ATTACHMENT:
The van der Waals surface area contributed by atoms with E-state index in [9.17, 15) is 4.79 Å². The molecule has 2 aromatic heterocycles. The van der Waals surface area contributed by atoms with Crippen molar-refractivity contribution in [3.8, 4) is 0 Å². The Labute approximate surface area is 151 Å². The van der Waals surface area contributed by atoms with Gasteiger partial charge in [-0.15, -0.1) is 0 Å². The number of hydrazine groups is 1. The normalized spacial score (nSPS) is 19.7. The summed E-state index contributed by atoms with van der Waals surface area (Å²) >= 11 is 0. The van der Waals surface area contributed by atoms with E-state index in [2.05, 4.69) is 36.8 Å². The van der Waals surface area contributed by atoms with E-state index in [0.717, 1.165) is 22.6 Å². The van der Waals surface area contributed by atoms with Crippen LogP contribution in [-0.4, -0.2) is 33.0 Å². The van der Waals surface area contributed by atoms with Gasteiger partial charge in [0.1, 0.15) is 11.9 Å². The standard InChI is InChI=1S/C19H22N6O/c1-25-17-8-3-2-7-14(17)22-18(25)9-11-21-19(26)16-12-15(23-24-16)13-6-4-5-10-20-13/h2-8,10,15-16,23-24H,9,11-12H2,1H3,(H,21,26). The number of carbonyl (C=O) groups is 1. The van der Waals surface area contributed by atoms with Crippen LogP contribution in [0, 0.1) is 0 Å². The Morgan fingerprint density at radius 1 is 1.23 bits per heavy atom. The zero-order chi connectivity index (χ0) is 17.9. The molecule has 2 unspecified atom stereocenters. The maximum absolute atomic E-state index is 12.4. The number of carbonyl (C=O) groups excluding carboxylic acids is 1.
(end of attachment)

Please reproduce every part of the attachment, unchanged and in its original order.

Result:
The van der Waals surface area contributed by atoms with E-state index in [9.17, 15) is 4.79 Å². The molecule has 2 aromatic heterocycles. The van der Waals surface area contributed by atoms with Crippen molar-refractivity contribution in [3.8, 4) is 0 Å². The Labute approximate surface area is 151 Å². The van der Waals surface area contributed by atoms with Gasteiger partial charge in [-0.15, -0.1) is 0 Å². The number of hydrazine groups is 1. The normalized spacial score (nSPS) is 19.7. The summed E-state index contributed by atoms with van der Waals surface area (Å²) >= 11 is 0. The van der Waals surface area contributed by atoms with E-state index in [2.05, 4.69) is 36.8 Å². The van der Waals surface area contributed by atoms with E-state index in [0.717, 1.165) is 22.6 Å². The van der Waals surface area contributed by atoms with Crippen LogP contribution in [-0.4, -0.2) is 33.0 Å². The van der Waals surface area contributed by atoms with Gasteiger partial charge in [0.1, 0.15) is 11.9 Å². The standard InChI is InChI=1S/C19H22N6O/c1-25-17-8-3-2-7-14(17)22-18(25)9-11-21-19(26)16-12-15(23-24-16)13-6-4-5-10-20-13/h2-8,10,15-16,23-24H,9,11-12H2,1H3,(H,21,26). The number of carbonyl (C=O) groups is 1. The van der Waals surface area contributed by atoms with Crippen LogP contribution in [0, 0.1) is 0 Å². The Morgan fingerprint density at radius 1 is 1.23 bits per heavy atom. The zero-order chi connectivity index (χ0) is 17.9. The molecule has 2 unspecified atom stereocenters. The maximum absolute atomic E-state index is 12.4. The number of carbonyl (C=O) groups excluding carboxylic acids is 1.